An apartment building in Salem (Rachel Alexander/Salem Reporter)

For the second time, a state agency will open the floodgates on a grant program meant to help landlords recoup rent that’s gone unpaid because of the pandemic.

This time the agency administering the program said it’s fixed the technical glitches that were a source of frustration for landlords during the first round.  

Violet Wilson, a Salem landlord who also serves as the secretary and newsletter editor of the Salem Rental Housing Association, applied for the first round of the $200 million Landlord Compensation Fund, which the Oregon Legislature created in December to help residential landlords who’ve gone months without rent payments.

But Wilson said it took her five days to complete her application because of technical problems on the online portal created by Oregon Housing and Community Services, which is administering the program. She recalled struggling to upload information to the program’s online application portal. Just before the March 2 deadline for the $50 million first round, Wilson said she got a call from staff who helped her complete her application.

“There might be other landlords who don't have five days trying to upload the data, so they gave up,” she said.

On April 29, the second round of Landlord Compensation Fund opened up with $70 million available.

Kate Gonsalves, Oregon Housing and Community Services spokeswoman, said in an email the new program is one of just a few in the country, and Oregon Housing and Community Services has been working with its vendor on software improvements to solve technological challenges. She said that every landlord that wanted to participate in the first round was able to do so.

Gonsalves said that despite the technical glitches (which her agency has worked to fix), the first round was a lifeline for distressed landlords and renters.

Nearly 12,000 households facing financial hardship will have their rent forgiven with the $40 million approved under the first round, she said.

“Because households frequently represent multiple people under one roof including children - the number of people is likely two to three times greater,” she said.

The program covers 80% of back rent going back to April 1, 2020, and requires landlords to forgive the remaining 20%. Applications must include declarations of financial hardship, which protects tenants from eviction through June 30.

Landlords representing over 3,000 buildings applied for funding in the first round, according to Gonsalves. The first round of grants didn’t add up to the $50 million set aside for the first round, so each application will be funded after they’re verified, she said. Of those, 126 buildings in Salem were recommended to be funded by the program, she said.

Wilson, who helps operate her association’s landlord helpline, said the 126 properties that’ll have back rent covered by the program don’t account for the full need in Salem.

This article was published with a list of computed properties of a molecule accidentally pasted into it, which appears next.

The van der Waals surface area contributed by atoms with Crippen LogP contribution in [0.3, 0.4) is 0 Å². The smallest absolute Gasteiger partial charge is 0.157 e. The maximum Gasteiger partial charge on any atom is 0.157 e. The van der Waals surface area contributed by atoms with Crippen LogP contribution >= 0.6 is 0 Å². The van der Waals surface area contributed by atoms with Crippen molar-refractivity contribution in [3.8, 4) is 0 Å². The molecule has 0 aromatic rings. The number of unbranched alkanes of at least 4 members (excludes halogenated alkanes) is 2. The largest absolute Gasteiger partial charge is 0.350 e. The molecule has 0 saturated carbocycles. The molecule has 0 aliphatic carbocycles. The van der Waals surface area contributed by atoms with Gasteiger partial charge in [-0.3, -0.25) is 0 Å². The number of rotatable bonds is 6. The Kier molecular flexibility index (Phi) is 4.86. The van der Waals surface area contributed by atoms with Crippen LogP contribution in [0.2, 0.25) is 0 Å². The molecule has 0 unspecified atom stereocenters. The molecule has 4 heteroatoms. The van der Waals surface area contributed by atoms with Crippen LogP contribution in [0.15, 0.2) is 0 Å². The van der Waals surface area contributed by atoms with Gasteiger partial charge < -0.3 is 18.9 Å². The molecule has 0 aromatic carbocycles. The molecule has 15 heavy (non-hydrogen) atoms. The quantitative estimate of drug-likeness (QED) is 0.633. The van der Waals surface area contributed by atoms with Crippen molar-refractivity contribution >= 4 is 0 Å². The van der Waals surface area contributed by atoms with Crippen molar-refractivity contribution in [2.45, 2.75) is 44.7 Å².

She said some landlords didn’t apply because of the initial technical problems. Others have had trouble getting their tenants to fill out paperwork because they’re already overwhelmed or don’t want government assistance, she said. There are also landlords who can’t afford to forgive 20% of back rent, she said.

In the meantime, many tenants are still trying to pay back rent, and some landlords have gone into foreclosure after not having rent for a year, she said.

If applications in the second round exceed the funds available, Oregon Housing and Community Services will use scoring criteria to prioritize applications. The criteria will give preference to applications with a smaller number of rentals and properties with higher uncollected rental debt. Applications are due May 17.

With public health officials hopeful that the pandemic will begin waning this summer, state agencies are trying to push out money through other programs intended to prevent a wave of residential and commercial evictions.

Earlier this month, the Oregon Senate passed Senate Bill 282, which gives tenants until February 2022 to pay back rent in hopes relief money will reach them before eviction notices.

The Landlord Compensation Fund sets aside $50 million for the Supporting Tenants Accessing Rental Relief program, which is administered by designated social service providers.

Jimmy Jones, executive director of the Mid-Willamette Valley Community Action Agency, said that his agency received $3.5 million from the Supporting Tenants Accessing Rental Relief program, about $500,000 of which will go to administrative costs.

He said he’s spent 27% of the funds on about 185 households with an average payment of $4,500. The rest of the funds have been allocated but the agency is waiting on documents for the 3,000 households on its waiting list before sending out the money.

With a June 30 deadline to spend the money, Jones said his agency is spending about a quarter million in rent relief funds each week.

“We have more than enough people to spend down the balance,” he said.

Jones said his agency is also expecting $14 million in federal Emergency Rental Assistance. He said the program can be used to pay back rent as well as 12 to 15 months of rent in advance for low-income families. But he said 65% of these funds need to be spent by September, which Jones said is a tighter timeline.

He said people in low-income jobs, particularly in bars and restaurants, are still struggling, and single mothers face special challenges in finding childcare after the pandemic caused providers to close. But the new program will help stabilize these households for a year, said Jones.

Contact reporter Jake Thomas at 503-575-1251 or [email protected] or @jakethomas2009.

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